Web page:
Flipkart bet pays off: From modest beginnings to the Walmart nuptial; what's next for the Bansals?
Flipkart, Bansals' e-commerce bet finally has paid off big time and set the 2018 M&A counters ringing with US retailer Walmart buying about 77 percent stake in Flipkart for $16 billion.
From selling books online to striking a jaw-dropping $16 billion deal with the world's largest retailer, Walmart, all within 11 years, Flipkart has given Asia's third largest economy its biggest startup success story -- one that will be quoted by starry-eyed entrepreneurs for years to come.
Former employees of American e-commerce giant Amazon, Sachin Bansal and Binny Bansal met in 2005 at IIT-Delhi. Flipkart was launched in October 2007. The idea was simple -- get people to shop online and deliver books to their doorsteps. Flipkart registered 20 shipments in the year of its debut.
The going wasn't easy as Internet penetration was abysmally low back then, and e-commerce unheard of. Brick-and-mortar retailers were not threatened and many dismissed e-retailing as a foreign concept, saying that Indians prefer to 'touch and feel' whatever they buy.
But today, the Indian e-commerce industry is already close to $30 billion in size and analysts expect it to grow to a staggering $200 billion by 2026. The growth of the sector has comfortably been in-sync with the meteoric rise of Flipkart.
From modest beginnings, in a two-bedroom apartment in Koramangala, the Bengaluru-headquarted company now has multiple offices across the country.
But a bulk of its operations are run out of a plush campus in the southern city; that office is spread over one-lakh sq ft and houses 6,800 employees.
In 2009, two years into business, Flipkart hired its first full-time employee, Ambur Iyyappa, who went on to become a millionaire, thanks to ESOPs. Headcount was rapidly scaled to 150 that year.
In October 2009, Accel Partners jumped in as an investor and pumped $1 million. A few months later, US hedge fund Tiger Global bought into the Bansals' vision and pumped $10 million.
In the years that followed, and a number of funding rounds later, Flipkart raised $1.4 billion from Tencent, eBay and Microsoft, and $2.5 billion from SoftBank's Vision Fund.
The year 2010 was an important one for Flipkart with the company shipping among other things, electronics and mobile phones. The category now accounts for a significant portion of the online platform's sales.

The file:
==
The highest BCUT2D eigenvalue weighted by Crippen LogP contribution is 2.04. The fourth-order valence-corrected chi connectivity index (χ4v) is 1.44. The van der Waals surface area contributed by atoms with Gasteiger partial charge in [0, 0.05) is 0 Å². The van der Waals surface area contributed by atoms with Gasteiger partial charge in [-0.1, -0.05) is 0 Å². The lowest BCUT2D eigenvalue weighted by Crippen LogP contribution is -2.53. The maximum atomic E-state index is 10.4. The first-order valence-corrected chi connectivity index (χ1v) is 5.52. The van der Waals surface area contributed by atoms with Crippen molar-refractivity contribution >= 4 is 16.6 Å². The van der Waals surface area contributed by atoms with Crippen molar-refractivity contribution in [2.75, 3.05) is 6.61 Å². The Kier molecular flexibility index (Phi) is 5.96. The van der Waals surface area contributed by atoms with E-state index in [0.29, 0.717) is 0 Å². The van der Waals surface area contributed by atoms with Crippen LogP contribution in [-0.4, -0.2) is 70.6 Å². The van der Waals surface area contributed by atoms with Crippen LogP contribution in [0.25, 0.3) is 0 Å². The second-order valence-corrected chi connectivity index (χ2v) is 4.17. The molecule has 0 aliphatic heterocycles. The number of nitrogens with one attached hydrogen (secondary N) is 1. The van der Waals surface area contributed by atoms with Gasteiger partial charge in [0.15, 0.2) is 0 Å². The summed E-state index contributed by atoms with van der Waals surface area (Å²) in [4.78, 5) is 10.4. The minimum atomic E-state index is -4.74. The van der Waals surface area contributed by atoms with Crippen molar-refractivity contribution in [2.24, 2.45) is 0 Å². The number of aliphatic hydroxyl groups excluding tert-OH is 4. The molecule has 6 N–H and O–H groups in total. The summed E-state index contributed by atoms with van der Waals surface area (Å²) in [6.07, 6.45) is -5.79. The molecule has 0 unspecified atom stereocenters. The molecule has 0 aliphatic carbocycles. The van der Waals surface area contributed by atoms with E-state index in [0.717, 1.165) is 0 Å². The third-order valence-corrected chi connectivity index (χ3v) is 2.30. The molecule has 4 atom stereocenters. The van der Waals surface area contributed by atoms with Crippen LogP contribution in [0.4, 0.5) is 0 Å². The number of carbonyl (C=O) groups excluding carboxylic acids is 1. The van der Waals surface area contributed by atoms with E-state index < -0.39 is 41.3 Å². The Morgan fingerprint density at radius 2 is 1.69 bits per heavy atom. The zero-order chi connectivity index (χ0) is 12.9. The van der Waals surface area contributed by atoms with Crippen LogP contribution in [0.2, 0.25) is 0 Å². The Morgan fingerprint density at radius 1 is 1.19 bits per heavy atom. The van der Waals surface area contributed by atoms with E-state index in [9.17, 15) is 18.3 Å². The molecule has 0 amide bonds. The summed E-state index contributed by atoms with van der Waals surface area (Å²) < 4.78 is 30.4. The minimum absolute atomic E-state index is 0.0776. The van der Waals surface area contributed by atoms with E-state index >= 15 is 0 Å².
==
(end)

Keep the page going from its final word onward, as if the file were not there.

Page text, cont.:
COD -- the game changer
2010 was also the year when Flipkart pioneered 'cash-on-delivery' (COD) in India, which changed the course of online retail in the country as consumers now paid for items only after receiving them, adding a layer of comfort to online shopping. Flipkart also rolled out its logistics unit eKart to smoothen deliveries.
In 2011, Flipkart pushed out a prepaid wallet feature on its e-commerce site, which allowed shoppers to store money on the site and use it for purchases.
In 2016, Flipkart achieved the milestone of 100 million registered customers. Sachin and Binny earned a spot on Time magazine's list of 100 most influential people.
The company made its first acquisition with WeRead and, since then, has acquired a number of companies including Letsbuy, FX Mart, fashion e-retail player Myntra and UPI-based payments startup PhonePe. It also bought majority stakes in companies like Jeeves and ngpay.
At the beginning of 2017, Kalyan Krishnamurthy was named the CEO and Binny Bansal moved to the role of Group CEO. Reports suggested that shareholder Tiger Global wanted better control of the organisation, and hence the decision.
The Bansals' e-commerce bet has paid off -- it set the 2018 M&A counters ringing with US retailer Walmart buying about a 77 percent stake in Flipkart for $16 billion.
Subject to regulatory approval in India, Walmart, in a statement, said it will pay about $16 billion for an initial stake of approximately 77 percent in Flipkart, formally Flipkart Private Limited. The remainder of the Indian firm will be held by some of Flipkart’s existing shareholders, including Flipkart co-founder Binny Bansal, Tencent Holdings Limited, Tiger Global Management LLC and Microsoft Corp.
Sachin Bansal will exit the company after the deal, which caps negotiations that kicked-off some two years ago. Sachin will sell his 5.5 percent stake in Flipkart to Walmart at an approximate value of $1.15 billion, according to Angel Broking.
While the immediate focus for Walmart will be on serving customers and growing the business, the American firm said it supports Flipkart’s ambition to transition into a publicly-listed, majority-owned subsidiary in the future.
Walmart also stated that as it scales in India, that growth will support small businesses via direct procurement. Growth will also support Indian farmers, via local sourcing.
Walmart put out three charts to explain why it is bullish on India and why it targeted Flipkart.
Firstly, India is a huge market.
Secondly, e-commerce in India will grow.
Thirdly, as the sector-leader, Flipkart is poised to benefit from that growth.
After announcing the deal, Walmart hosted a conference call for analysts and investors, to explain the rationale behind its mega move. But it looks like it hasn't been entirely successful in winning over shareholders. NYSE-traded Walmart's scrip was down 3.78% at 11:36 am in New York. The stock was down some five percent in early morning trade, eroding about $10 billion worth of market cap, reported the Mint.
With inputs from PTI
In this community, the only form of politics is that of the Twenty20 boss. By privatising welfare, Twenty20 is becoming the political machine of the 21st Century
Naomi Watts will also serve as executive producer of Goodnight Mommy.
Plants and soil are carbon sinks, sucking up roughly a third of all the carbon pollution humans produce annually.